Video 1: Traditional rotoscope process

Video 2: Artificial Intelligence and Machine Learning assisted rotoscope process

Part of the old tech look included bad keys and rotoscoping and as we wanted these spots to feel authentically from the ’80s and ’90s, the unrefined AI-assisted keys ended up being an ideal solution. Because of the quick turn around time and the look we were going for, using artificial intelligence-driven rotoscoping was an perfect solution.

If you are interested in a deeper discussion about the impacts of Artificial Intelligence and Machine Learning on our industry, be sure to check out our ECD and Founders article titled “Me and AI Down By The Schoolyard”.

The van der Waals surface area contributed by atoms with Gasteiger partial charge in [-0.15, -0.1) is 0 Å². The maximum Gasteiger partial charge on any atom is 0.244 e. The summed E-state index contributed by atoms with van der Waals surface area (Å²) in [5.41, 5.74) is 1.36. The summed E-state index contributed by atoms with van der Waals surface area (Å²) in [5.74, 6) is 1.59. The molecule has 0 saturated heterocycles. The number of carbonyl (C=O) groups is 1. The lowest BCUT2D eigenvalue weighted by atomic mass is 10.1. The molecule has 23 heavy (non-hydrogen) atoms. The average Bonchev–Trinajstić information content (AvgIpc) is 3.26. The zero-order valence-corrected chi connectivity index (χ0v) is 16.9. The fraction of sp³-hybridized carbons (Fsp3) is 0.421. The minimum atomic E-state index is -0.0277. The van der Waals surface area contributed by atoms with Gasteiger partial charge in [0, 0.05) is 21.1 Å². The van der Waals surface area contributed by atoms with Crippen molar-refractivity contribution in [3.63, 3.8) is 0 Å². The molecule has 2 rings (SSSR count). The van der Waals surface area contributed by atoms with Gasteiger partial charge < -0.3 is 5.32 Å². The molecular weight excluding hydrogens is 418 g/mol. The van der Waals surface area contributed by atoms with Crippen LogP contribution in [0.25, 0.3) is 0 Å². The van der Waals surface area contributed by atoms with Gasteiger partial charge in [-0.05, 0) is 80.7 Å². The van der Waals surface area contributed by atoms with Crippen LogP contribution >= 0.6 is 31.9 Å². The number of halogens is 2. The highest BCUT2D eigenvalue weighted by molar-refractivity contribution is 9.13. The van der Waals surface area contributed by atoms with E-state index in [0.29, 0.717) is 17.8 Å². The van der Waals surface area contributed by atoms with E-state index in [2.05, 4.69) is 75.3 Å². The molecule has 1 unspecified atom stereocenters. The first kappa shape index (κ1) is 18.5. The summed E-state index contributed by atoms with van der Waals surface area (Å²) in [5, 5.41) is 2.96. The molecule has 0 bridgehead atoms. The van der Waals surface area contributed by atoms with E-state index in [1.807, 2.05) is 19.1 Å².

We really enjoy working with the New Blank, they bring a small agency approach to the work and make you feel like you’re making the most important job in the office. They kick off the jobs with lots of thoughtful questions, mining for insights that will put the project on the right course. The designs are always a nice array of choices rather than sketches. They always seem to find a way to beat the creative in the boards with the final piece.

Blake Danforth

Fox Sports